By Lucía Roibal, an Associate with Morrison & Foerster LLP in the firm’s San Francisco, CA office. This commentary is reposted with permission, originally appearing on May 17, 2018 in the firm’s Class Dismissed blog.
On May 9, 2018, the U.S. Court of Appeals for the Ninth Circuit issued an Opinion amending its previous decision in Davidson v. Kimberly-Clark Corp., 873 F.3d 1103 (9th Cir. 2017). As noted in a December 4, 2017 post on the 2017 decision, the Ninth Circuit had held that the fact that a plaintiff now knows the “truth” of an allegedly false advertisement does not foreclose injunctive standing.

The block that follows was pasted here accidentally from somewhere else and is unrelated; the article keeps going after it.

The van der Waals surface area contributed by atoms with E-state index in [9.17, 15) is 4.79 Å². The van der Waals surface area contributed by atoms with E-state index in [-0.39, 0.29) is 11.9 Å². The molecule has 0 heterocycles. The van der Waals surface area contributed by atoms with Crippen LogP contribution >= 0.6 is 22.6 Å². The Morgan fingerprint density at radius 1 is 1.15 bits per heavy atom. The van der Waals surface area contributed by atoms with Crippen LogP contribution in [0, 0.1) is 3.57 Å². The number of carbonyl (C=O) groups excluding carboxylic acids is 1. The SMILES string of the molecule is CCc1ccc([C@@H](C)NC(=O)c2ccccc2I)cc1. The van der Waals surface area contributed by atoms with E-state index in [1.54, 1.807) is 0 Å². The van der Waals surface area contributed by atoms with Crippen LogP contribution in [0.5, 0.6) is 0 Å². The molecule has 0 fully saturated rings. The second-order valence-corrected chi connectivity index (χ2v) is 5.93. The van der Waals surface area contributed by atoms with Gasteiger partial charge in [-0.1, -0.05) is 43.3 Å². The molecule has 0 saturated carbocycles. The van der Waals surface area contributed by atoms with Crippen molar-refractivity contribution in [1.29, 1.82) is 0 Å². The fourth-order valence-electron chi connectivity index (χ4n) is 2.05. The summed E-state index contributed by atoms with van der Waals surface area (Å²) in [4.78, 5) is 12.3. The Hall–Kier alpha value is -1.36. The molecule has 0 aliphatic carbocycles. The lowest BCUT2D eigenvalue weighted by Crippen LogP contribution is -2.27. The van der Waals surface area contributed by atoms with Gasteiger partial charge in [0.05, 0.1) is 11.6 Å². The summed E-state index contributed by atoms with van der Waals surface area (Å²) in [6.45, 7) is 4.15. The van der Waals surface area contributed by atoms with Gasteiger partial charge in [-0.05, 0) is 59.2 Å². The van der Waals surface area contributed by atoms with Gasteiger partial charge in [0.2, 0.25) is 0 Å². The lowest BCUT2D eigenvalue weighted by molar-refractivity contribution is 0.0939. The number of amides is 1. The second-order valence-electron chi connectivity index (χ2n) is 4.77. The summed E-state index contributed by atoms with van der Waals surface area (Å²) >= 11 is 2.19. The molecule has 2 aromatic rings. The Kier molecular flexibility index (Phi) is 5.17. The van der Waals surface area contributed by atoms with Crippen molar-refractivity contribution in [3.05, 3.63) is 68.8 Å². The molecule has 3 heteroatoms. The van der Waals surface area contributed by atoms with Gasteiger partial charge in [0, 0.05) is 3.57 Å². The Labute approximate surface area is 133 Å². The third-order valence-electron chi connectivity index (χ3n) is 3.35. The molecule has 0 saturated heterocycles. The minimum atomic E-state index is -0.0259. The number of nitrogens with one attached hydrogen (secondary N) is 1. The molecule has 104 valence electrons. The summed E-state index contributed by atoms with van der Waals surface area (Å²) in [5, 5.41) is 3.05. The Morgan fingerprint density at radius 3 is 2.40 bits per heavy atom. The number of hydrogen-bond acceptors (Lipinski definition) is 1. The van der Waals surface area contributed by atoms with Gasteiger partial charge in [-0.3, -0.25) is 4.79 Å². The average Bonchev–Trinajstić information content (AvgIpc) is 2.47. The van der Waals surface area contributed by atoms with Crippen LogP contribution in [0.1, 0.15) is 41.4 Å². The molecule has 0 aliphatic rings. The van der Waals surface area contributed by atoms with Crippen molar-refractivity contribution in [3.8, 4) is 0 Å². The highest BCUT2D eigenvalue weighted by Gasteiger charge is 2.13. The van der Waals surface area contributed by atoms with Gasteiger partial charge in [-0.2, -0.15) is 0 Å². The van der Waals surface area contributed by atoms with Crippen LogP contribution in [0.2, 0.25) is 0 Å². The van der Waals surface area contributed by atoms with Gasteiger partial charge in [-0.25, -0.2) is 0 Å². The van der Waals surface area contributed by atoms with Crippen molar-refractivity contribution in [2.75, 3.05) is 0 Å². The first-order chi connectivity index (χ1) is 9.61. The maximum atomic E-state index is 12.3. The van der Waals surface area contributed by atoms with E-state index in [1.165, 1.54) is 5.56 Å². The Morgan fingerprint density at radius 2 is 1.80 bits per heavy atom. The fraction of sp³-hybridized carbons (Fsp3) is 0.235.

In its amended Opinion, the panel clarifies its decision and refines the requirements for injunctive standing in the misbranding context in three ways: (1) it confirms that Article III injunctive standing requires plaintiffs to allege an intent to repurchase the product at issue; (2) it changes its previous stance that consumer protection laws would be gutted without injunctive relief; and (3) it holds that Plaintiff sufficiently alleged a “concrete and particularized” injury as well as redressability. Continue reading “Update: Ninth Circuit Softens its Decision in Flushable Wipes Case”